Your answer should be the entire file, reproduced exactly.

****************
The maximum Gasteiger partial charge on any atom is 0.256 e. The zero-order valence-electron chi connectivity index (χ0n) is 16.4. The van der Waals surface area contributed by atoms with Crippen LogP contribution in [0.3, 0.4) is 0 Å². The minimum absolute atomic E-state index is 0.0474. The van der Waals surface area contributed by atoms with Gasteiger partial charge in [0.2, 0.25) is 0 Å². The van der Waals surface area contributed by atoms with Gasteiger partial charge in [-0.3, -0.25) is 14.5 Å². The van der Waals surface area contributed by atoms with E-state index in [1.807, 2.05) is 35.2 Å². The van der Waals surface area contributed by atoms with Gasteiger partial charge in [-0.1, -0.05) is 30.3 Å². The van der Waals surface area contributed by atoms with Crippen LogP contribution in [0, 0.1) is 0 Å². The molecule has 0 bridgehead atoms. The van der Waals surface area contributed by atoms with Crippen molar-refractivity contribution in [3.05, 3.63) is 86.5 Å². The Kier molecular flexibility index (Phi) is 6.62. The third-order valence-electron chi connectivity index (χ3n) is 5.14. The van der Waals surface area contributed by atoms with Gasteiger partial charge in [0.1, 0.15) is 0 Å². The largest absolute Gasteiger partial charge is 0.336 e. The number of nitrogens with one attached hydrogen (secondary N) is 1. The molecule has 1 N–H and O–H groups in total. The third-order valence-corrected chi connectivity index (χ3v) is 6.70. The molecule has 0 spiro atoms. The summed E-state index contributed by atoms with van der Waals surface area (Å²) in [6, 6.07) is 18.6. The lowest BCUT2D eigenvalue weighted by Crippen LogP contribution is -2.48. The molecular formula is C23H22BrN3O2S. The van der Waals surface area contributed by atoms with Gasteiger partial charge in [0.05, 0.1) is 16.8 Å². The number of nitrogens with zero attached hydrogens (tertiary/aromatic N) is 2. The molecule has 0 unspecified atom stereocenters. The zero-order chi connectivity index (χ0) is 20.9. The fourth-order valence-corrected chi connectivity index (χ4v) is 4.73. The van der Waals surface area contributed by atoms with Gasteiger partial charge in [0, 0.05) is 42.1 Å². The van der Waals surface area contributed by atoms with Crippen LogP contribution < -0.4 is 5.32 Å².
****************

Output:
The maximum Gasteiger partial charge on any atom is 0.256 e. The zero-order valence-electron chi connectivity index (χ0n) is 16.4. The van der Waals surface area contributed by atoms with Crippen LogP contribution in [0.3, 0.4) is 0 Å². The minimum absolute atomic E-state index is 0.0474. The van der Waals surface area contributed by atoms with Gasteiger partial charge in [0.2, 0.25) is 0 Å². The van der Waals surface area contributed by atoms with Gasteiger partial charge in [-0.3, -0.25) is 14.5 Å². The van der Waals surface area contributed by atoms with E-state index in [1.807, 2.05) is 35.2 Å². The van der Waals surface area contributed by atoms with Gasteiger partial charge in [-0.1, -0.05) is 30.3 Å². The van der Waals surface area contributed by atoms with Crippen LogP contribution in [0, 0.1) is 0 Å². The molecule has 0 bridgehead atoms. The van der Waals surface area contributed by atoms with Crippen molar-refractivity contribution in [3.05, 3.63) is 86.5 Å². The Kier molecular flexibility index (Phi) is 6.62. The third-order valence-electron chi connectivity index (χ3n) is 5.14. The van der Waals surface area contributed by atoms with Gasteiger partial charge in [0.1, 0.15) is 0 Å². The largest absolute Gasteiger partial charge is 0.336 e. The number of nitrogens with one attached hydrogen (secondary N) is 1. The molecule has 1 N–H and O–H groups in total. The third-order valence-corrected chi connectivity index (χ3v) is 6.70. The molecule has 0 spiro atoms. The summed E-state index contributed by atoms with van der Waals surface area (Å²) in [6, 6.07) is 18.6. The lowest BCUT2D eigenvalue weighted by Crippen LogP contribution is -2.48. The molecular formula is C23H22BrN3O2S. The van der Waals surface area contributed by atoms with Gasteiger partial charge in [0.05, 0.1) is 16.8 Å². The number of nitrogens with zero attached hydrogens (tertiary/aromatic N) is 2. The molecule has 0 unspecified atom stereocenters. The zero-order chi connectivity index (χ0) is 20.9. The fourth-order valence-corrected chi connectivity index (χ4v) is 4.73. The van der Waals surface area contributed by atoms with Gasteiger partial charge in [0, 0.05) is 42.1 Å². The van der Waals surface area contributed by atoms with Crippen LogP contribution < -0.4 is 5.32 Å².